If you think you might be living with symmetry OCD, it’s important to take action to get the support and OCD treatments you need.

  • Get help by connecting with a mental health provider who specializes in this type of obsessive-compulsive disorder. The right support can be life-changing. A therapist can teach you coping skills to help reduce the frequency and intensity of your symmetry obsession or compulsion.
  • Educate yourself about symmetry OCD. Try to understand the nuances of this challenging, frustrating, and often debilitating mental health condition.
  • Take note of your symptoms and take a few minutes to write them down before contacting an OCD therapist. Keep track of how your OCD symptoms affect you and how much time you spend routinely engaged in compulsive behaviors. Also, track any other details you feel may help a doctor or therapist understand your situation better.
  • Find a support system or don’t hesitate to reach out to a friend, loved one, family member, or religious leader for support. Symmetry OCD can be overwhelming. It can help to keep in mind that obsessive-compulsive disorder is fairly common. In fact, it affects about 2% of the world’s population annually. Millions of other people experience similar obsessions and compulsions, so there’s absolutely no reason to feel shame, guilt, or embarrassment.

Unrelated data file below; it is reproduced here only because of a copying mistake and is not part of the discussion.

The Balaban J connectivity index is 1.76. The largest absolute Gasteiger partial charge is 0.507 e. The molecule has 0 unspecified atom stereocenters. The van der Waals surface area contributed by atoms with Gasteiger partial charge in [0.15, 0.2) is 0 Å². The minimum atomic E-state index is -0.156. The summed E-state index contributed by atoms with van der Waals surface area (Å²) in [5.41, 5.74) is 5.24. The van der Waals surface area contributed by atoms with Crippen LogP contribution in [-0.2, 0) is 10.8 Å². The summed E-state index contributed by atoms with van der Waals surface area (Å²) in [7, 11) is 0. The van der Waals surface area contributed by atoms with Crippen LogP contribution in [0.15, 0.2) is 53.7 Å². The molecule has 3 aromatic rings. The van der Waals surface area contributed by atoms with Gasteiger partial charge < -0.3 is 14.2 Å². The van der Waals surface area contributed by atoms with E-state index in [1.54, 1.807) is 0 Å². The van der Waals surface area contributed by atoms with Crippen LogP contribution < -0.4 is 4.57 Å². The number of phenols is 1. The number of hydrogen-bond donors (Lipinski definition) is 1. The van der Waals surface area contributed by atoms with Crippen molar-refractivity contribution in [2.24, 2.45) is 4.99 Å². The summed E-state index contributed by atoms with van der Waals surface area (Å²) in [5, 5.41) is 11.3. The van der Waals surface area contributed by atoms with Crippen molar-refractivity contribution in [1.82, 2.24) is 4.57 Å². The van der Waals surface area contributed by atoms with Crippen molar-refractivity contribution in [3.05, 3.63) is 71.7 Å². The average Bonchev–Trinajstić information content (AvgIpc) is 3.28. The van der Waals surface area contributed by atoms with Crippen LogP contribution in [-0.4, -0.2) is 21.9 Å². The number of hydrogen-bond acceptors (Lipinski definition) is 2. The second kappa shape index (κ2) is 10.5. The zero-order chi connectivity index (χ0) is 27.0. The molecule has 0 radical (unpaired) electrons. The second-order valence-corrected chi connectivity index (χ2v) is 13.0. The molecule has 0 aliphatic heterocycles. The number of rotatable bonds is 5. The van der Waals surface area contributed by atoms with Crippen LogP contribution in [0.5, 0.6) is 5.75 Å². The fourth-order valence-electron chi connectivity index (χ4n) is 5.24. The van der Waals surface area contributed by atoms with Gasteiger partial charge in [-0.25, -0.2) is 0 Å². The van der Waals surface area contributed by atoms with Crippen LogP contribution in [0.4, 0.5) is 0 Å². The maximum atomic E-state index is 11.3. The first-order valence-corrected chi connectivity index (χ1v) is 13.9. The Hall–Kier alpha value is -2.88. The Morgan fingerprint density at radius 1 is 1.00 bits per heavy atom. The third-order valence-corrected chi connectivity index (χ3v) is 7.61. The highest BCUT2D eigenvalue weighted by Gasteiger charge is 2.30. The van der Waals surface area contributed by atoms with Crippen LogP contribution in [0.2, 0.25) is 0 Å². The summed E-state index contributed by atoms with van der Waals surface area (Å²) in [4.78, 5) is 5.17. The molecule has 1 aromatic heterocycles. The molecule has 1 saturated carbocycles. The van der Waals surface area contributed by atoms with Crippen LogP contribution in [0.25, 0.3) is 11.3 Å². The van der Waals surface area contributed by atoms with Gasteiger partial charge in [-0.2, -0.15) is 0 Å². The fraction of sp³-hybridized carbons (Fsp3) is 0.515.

• Consider medication as part of your OCD treatment plan. Selective serotonin reuptake inhibitors (SSRIs) can be helpful for some people who are living with OCD, however, in general medication is best used in addition to therapy, not as a sole treatment method.
  • Try talk therapy in addition to prescription medications. The combination of therapy for OCD and medication is the first line of treatment for symmetry OCD. Cognitive-behavioral therapy (CBT) focuses on mindfully staying in touch with your thoughts as they develop, so you can better manage your compulsive reactions. This type of treatment is highly effective for OCD, anxiety disorders, depression, and other similar psychological conditions.


Therapy is an essential part of your treatment plan. Getting the support you need is a crucial step to getting your obsessions and compulsions under control so you can begin to reclaim your life.

Online therapy platforms, like Talkspace, are growing more popular every day. Our accessible approach to mental healthcare is changing the ways people think and feel about therapy. Licensed therapists are available to help you learn about and manage all forms of OCD.

See References

Meaghan Rice, PsyD., LPC

Meaghan Rice is a mental health consultant specializing in professionals who are looking to close the gap between where they are and where they envision themselves being. With a decade of experience in the mental health field, working in a variety of different capacities, Dr. Rice has found her niche amidst the therapist, consultant, and trainer roles.